Can the USPS Deliver a Major Reformation?

The Greeting Card Association agrees with your editorial “How to Save the Post Office, Maybe” (April 27) that postal-reform legislation is urgently needed, but differs on what that reform should entail. The USPS is now trending toward a far smaller loss than projected earlier this year, as the improving economy has brought more mail and packages into the system. The USPS plan correctly establishes a break-even proposition, but as USPS finances improve, so should postage rates.
Mailing is not a compulsory activity. When first-class postage increased from 50 to 55 cents in 2019, mailed greeting-card volume plummeted, reversing three consecutive years of growth. Future increases that drive volume out of the system are no solution.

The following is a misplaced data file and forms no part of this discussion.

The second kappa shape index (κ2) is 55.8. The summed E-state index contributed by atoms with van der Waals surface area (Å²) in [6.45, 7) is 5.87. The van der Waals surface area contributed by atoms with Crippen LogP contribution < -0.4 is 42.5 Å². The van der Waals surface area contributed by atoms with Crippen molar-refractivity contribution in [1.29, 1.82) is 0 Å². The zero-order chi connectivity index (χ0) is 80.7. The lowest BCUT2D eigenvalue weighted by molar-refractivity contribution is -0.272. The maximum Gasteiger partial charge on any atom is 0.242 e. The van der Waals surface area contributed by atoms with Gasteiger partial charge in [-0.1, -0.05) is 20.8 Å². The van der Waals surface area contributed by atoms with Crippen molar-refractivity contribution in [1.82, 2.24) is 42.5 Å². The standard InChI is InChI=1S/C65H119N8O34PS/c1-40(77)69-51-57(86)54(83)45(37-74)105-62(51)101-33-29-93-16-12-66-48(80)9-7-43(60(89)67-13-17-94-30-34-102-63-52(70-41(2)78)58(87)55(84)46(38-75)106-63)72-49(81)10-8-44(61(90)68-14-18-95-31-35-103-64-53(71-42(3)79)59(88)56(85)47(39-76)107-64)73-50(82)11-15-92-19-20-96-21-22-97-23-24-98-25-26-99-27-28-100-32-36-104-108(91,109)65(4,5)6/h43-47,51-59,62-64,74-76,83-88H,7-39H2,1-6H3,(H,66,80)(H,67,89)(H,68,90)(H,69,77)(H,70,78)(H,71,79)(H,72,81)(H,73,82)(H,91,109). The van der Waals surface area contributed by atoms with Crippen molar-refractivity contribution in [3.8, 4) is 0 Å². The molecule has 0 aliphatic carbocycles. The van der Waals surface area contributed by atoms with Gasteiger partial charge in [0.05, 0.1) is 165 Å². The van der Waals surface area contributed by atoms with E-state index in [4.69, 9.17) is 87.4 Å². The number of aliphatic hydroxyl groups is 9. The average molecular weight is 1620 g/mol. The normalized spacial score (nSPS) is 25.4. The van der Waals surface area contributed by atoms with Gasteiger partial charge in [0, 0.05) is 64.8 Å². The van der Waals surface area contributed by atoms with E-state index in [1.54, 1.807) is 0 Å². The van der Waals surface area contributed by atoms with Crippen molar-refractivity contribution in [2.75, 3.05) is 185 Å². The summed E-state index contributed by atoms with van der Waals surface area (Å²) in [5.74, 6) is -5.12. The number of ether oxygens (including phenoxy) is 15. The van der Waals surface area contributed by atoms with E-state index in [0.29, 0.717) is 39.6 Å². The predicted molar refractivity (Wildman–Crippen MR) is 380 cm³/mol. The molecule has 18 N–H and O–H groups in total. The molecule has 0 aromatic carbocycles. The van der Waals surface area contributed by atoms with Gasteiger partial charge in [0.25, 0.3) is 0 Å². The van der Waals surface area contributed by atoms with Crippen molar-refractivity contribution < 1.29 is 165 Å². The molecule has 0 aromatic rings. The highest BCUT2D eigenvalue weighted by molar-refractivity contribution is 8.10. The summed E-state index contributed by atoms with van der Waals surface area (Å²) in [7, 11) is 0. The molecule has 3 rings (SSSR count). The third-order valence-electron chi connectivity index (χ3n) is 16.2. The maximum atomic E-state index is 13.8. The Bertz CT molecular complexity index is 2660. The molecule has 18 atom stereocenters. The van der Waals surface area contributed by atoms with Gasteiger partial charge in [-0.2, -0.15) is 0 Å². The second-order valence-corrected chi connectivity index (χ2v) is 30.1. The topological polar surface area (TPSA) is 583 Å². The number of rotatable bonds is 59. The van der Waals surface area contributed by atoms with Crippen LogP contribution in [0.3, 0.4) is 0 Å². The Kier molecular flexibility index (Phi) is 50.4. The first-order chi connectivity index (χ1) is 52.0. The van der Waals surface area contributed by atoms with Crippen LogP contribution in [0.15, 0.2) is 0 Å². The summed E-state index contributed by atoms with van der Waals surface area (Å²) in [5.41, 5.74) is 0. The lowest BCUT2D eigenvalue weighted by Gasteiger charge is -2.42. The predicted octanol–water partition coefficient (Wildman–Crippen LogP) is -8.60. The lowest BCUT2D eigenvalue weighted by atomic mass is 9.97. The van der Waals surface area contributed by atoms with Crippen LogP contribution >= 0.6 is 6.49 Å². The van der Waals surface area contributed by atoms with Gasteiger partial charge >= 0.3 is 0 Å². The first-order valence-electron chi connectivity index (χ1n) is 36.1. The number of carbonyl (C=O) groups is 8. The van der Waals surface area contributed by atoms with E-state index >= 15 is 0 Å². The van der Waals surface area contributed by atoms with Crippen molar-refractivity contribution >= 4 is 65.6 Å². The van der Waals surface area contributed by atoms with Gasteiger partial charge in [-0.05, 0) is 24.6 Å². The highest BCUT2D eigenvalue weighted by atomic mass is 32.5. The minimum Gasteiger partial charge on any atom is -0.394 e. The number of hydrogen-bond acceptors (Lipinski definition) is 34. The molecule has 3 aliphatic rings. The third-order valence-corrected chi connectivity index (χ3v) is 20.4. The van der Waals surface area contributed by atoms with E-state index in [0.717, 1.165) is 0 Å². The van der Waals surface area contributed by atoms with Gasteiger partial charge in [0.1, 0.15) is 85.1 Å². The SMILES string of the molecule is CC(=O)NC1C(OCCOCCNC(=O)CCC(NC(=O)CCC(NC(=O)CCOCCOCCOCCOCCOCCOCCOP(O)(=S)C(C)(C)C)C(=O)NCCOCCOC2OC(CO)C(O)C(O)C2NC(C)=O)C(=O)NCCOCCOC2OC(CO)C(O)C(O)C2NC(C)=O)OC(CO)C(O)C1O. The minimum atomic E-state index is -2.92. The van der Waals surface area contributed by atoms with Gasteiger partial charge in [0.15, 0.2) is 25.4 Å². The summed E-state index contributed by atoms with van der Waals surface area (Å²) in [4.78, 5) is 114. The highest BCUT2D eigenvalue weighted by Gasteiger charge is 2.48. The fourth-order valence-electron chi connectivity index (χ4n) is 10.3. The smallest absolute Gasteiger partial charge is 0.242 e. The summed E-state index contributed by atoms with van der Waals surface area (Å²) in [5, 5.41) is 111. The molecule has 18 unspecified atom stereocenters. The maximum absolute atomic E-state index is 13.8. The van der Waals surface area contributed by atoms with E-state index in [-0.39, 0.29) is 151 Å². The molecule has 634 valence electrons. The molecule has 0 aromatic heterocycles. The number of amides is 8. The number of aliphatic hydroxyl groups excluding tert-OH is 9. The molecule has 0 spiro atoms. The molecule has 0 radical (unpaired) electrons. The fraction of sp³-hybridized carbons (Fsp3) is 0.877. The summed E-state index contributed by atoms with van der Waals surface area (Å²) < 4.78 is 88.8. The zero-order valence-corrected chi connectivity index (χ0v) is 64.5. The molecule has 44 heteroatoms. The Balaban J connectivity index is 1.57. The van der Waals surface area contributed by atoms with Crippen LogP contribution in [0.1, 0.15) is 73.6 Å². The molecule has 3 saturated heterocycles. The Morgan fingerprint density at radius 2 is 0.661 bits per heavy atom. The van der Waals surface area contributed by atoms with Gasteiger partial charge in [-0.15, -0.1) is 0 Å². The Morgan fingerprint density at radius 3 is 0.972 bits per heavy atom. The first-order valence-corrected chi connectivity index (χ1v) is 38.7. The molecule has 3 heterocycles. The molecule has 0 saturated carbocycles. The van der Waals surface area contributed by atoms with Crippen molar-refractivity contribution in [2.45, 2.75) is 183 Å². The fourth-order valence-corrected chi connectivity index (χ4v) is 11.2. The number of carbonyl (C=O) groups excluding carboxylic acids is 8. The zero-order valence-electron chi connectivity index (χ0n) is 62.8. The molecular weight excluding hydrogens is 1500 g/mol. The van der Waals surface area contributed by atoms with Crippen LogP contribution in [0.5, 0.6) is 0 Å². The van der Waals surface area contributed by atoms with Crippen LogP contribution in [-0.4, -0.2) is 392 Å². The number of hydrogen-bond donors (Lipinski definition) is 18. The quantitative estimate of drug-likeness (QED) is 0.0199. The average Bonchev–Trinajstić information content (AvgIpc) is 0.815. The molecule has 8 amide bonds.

Getting more greeting cards into the mail would help the USPS. Increases in the weight limit for mailed cards, consistent with what is already offered for presorted mail, would do just that, encouraging innovation from card publishers and greater convenience for consumers.

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The price is not what is driving the volume out. Where you get these bean counters?

How about sharing the workload with regulars and not putting all the work on part time employees?